Jez has worked for over 10 years in outdoor activities.  He is a keen kayaker and canoeist (which puts him in the higher risk of infection from Leptospirosis category).

More recently Jez started to teach First Aid and offers a wide range of first aid courses including HSE first aid at work courses and for those working in the outdoor environment.

Leptospirosis also goes by several other names including Weil’s disease. It is a bacterial infection that can infect people. It comes from animals usually rats and cattle, but not exclusively.

Leptospirosis is most common in tropical areas of the world. It is in the UK but much more rare. It tends to affect those that work in certain environments.  They tend to be farmers, sewage workers, abattoir workers and those in contact with fresh water a lot of the time (sailors or canoeists, particularly those with stagnant water).

The bacteria can get into your body through cuts scratches and exposed soft tissue (i.e. lining of mouth and eyes). It is easy to reduce the risk of infection, use protective clothing/gloves in suspected areas or when handling high risk carriers (i.e. rats). Wash cuts and grazes immediately and then cover with waterproof plasters. Always wash your hands before eating if you have been in a high risk area.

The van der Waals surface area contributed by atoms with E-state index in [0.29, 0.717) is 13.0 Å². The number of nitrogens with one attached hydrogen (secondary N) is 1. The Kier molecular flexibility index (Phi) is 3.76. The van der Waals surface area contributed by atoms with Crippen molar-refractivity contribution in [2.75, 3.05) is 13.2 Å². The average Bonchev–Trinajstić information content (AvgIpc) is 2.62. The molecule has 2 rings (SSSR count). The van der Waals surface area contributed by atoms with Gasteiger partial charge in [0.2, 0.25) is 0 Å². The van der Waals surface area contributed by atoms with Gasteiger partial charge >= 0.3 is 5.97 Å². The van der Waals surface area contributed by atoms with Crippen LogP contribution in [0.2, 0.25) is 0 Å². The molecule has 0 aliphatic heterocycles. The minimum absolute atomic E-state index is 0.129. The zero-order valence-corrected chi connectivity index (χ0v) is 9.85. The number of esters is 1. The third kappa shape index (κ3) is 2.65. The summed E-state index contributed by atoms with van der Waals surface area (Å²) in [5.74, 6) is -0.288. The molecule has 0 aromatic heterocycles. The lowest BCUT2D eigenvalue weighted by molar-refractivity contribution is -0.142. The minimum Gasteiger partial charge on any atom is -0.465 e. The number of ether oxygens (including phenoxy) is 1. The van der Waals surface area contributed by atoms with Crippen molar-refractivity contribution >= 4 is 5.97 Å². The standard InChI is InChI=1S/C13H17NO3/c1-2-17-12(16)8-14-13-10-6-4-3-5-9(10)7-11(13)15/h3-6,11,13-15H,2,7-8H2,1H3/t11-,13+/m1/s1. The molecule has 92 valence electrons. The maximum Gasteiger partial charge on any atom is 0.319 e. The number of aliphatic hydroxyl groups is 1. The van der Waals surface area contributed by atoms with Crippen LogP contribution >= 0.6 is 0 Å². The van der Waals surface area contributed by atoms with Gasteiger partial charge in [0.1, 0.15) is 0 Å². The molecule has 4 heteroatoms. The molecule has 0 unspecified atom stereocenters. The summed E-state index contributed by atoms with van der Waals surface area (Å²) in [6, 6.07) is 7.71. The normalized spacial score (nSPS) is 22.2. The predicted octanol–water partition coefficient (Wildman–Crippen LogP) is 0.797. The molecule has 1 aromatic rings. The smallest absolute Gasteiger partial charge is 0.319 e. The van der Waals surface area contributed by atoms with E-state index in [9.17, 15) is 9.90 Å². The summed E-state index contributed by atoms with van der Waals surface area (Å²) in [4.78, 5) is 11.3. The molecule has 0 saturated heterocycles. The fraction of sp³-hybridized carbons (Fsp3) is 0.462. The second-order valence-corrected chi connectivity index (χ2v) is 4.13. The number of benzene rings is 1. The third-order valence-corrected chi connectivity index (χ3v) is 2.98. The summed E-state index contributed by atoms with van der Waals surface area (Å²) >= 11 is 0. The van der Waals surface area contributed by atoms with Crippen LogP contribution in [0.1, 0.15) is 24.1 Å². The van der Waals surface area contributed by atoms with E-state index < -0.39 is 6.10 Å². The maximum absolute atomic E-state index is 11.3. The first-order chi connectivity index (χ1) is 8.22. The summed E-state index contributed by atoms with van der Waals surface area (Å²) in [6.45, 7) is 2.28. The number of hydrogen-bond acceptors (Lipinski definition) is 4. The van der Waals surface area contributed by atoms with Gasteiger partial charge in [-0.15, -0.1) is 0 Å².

Globally, it is estimated that 10 million people will get leptospirosis every year. Rarely, leptospirosis occurs in temperate climates, such as the UK.  In 2009, there were 33 reported cases of leptospirosis in England and Wales, 14 of which were acquired abroad. Most cases either involved people who regularly worked with animals and/or water, such as farmers and sewer workers or people who took part in water-based activities, such as canoeing or sailing. It is very rare for someone from the UK die from it as most of the cases are of the mild form and caught early enough.  However, Andrew Jeremy (“Andy”) Holmes MBE was a British rower on 24th October 2010 he died from contracting the rare water-borne disease.

The symptoms usually occur from 3 days after infection up to 30 days. These do vary but include flu like symptoms, diarrhoea, cough, sore throat, muscle pain or conjunctivitis. If these symptoms are left to continue it is possible to move towards more serious Leptospirosis these symptoms vary depending upon which organs are being affected. It could move to the liver, kidneys and heart, the brain or the lungs.

If you do work in areas that could be affected (see list above) do tell you GP ASAP. The earlier it’s suspected the better the rate of recovery. It can only be diagnosed with blood and urine tests. By the time these are done it could have got more serious, so a GP may well start antibiotics early if you work in suspicious areas.